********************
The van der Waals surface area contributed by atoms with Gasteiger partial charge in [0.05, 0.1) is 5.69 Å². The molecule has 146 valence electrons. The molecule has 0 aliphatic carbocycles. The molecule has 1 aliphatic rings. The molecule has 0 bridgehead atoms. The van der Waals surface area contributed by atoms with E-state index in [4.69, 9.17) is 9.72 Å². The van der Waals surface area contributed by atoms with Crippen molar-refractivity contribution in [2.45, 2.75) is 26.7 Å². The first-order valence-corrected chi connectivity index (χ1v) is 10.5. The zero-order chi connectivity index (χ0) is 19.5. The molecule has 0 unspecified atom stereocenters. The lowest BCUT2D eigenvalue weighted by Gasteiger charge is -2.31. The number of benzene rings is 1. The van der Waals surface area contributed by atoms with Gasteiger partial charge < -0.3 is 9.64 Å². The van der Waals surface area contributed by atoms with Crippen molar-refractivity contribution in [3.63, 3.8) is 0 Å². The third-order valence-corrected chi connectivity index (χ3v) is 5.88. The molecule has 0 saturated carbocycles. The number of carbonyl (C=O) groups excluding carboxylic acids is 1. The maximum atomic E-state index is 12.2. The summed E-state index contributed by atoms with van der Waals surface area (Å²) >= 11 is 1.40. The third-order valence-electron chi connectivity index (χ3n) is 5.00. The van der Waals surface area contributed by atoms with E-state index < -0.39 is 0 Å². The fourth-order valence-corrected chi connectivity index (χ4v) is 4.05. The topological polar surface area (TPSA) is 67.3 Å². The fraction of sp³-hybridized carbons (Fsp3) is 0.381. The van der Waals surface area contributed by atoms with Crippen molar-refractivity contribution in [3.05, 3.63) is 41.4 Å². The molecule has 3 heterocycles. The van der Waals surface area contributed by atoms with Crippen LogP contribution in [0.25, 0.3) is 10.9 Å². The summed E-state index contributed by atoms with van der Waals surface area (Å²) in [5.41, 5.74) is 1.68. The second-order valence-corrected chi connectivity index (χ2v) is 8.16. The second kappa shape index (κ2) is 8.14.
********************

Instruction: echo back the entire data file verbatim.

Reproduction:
The van der Waals surface area contributed by atoms with Gasteiger partial charge in [0.05, 0.1) is 5.69 Å². The molecule has 146 valence electrons. The molecule has 0 aliphatic carbocycles. The molecule has 1 aliphatic rings. The molecule has 0 bridgehead atoms. The van der Waals surface area contributed by atoms with E-state index in [4.69, 9.17) is 9.72 Å². The van der Waals surface area contributed by atoms with Crippen molar-refractivity contribution in [2.45, 2.75) is 26.7 Å². The first-order valence-corrected chi connectivity index (χ1v) is 10.5. The zero-order chi connectivity index (χ0) is 19.5. The molecule has 0 unspecified atom stereocenters. The lowest BCUT2D eigenvalue weighted by Gasteiger charge is -2.31. The number of benzene rings is 1. The van der Waals surface area contributed by atoms with Gasteiger partial charge < -0.3 is 9.64 Å². The van der Waals surface area contributed by atoms with Crippen molar-refractivity contribution in [3.63, 3.8) is 0 Å². The third-order valence-corrected chi connectivity index (χ3v) is 5.88. The molecule has 0 saturated carbocycles. The number of carbonyl (C=O) groups excluding carboxylic acids is 1. The maximum atomic E-state index is 12.2. The summed E-state index contributed by atoms with van der Waals surface area (Å²) >= 11 is 1.40. The third-order valence-electron chi connectivity index (χ3n) is 5.00. The van der Waals surface area contributed by atoms with E-state index < -0.39 is 0 Å². The fourth-order valence-corrected chi connectivity index (χ4v) is 4.05. The topological polar surface area (TPSA) is 67.3 Å². The fraction of sp³-hybridized carbons (Fsp3) is 0.381. The van der Waals surface area contributed by atoms with Crippen molar-refractivity contribution in [3.05, 3.63) is 41.4 Å². The molecule has 3 heterocycles. The van der Waals surface area contributed by atoms with Crippen LogP contribution in [0.25, 0.3) is 10.9 Å². The summed E-state index contributed by atoms with van der Waals surface area (Å²) in [5.41, 5.74) is 1.68. The second-order valence-corrected chi connectivity index (χ2v) is 8.16. The second kappa shape index (κ2) is 8.14.